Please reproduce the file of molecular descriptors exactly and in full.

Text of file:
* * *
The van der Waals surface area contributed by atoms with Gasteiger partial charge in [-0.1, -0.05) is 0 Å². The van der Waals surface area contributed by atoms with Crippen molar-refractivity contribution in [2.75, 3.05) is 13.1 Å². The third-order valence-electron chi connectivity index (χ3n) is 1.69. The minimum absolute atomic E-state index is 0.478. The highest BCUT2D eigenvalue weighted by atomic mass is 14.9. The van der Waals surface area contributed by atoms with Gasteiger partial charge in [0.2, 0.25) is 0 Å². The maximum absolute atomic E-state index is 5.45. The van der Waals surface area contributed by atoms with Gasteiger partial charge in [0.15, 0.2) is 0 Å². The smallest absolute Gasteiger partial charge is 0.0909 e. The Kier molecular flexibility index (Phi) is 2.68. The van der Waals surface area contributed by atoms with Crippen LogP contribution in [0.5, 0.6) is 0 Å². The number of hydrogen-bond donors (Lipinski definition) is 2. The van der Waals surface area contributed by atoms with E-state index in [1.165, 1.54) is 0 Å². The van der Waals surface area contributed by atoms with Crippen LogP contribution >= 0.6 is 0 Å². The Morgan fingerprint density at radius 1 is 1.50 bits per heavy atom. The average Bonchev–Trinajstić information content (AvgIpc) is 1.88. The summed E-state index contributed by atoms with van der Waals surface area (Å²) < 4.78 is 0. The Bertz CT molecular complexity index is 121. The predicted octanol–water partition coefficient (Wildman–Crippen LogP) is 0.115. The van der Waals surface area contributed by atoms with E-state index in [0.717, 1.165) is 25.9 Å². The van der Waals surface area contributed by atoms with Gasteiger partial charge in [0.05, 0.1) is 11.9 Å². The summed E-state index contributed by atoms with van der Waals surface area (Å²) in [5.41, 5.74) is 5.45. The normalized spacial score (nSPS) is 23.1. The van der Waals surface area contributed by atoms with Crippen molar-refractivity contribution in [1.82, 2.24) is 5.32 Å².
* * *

The van der Waals surface area contributed by atoms with Gasteiger partial charge in [-0.1, -0.05) is 0 Å². The van der Waals surface area contributed by atoms with Crippen molar-refractivity contribution in [2.75, 3.05) is 13.1 Å². The third-order valence-electron chi connectivity index (χ3n) is 1.69. The minimum absolute atomic E-state index is 0.478. The highest BCUT2D eigenvalue weighted by atomic mass is 14.9. The van der Waals surface area contributed by atoms with Gasteiger partial charge in [0.2, 0.25) is 0 Å². The maximum absolute atomic E-state index is 5.45. The van der Waals surface area contributed by atoms with Gasteiger partial charge in [0.15, 0.2) is 0 Å². The smallest absolute Gasteiger partial charge is 0.0909 e. The Kier molecular flexibility index (Phi) is 2.68. The van der Waals surface area contributed by atoms with Crippen LogP contribution in [0.5, 0.6) is 0 Å². The number of hydrogen-bond donors (Lipinski definition) is 2. The van der Waals surface area contributed by atoms with E-state index in [1.165, 1.54) is 0 Å². The van der Waals surface area contributed by atoms with Crippen LogP contribution >= 0.6 is 0 Å². The Morgan fingerprint density at radius 1 is 1.50 bits per heavy atom. The average Bonchev–Trinajstić information content (AvgIpc) is 1.88. The summed E-state index contributed by atoms with van der Waals surface area (Å²) < 4.78 is 0. The Bertz CT molecular complexity index is 121. The predicted octanol–water partition coefficient (Wildman–Crippen LogP) is 0.115. The van der Waals surface area contributed by atoms with E-state index in [0.717, 1.165) is 25.9 Å². The van der Waals surface area contributed by atoms with Gasteiger partial charge in [0.05, 0.1) is 11.9 Å². The summed E-state index contributed by atoms with van der Waals surface area (Å²) in [5.41, 5.74) is 5.45. The normalized spacial score (nSPS) is 23.1. The van der Waals surface area contributed by atoms with Crippen molar-refractivity contribution in [1.82, 2.24) is 5.32 Å².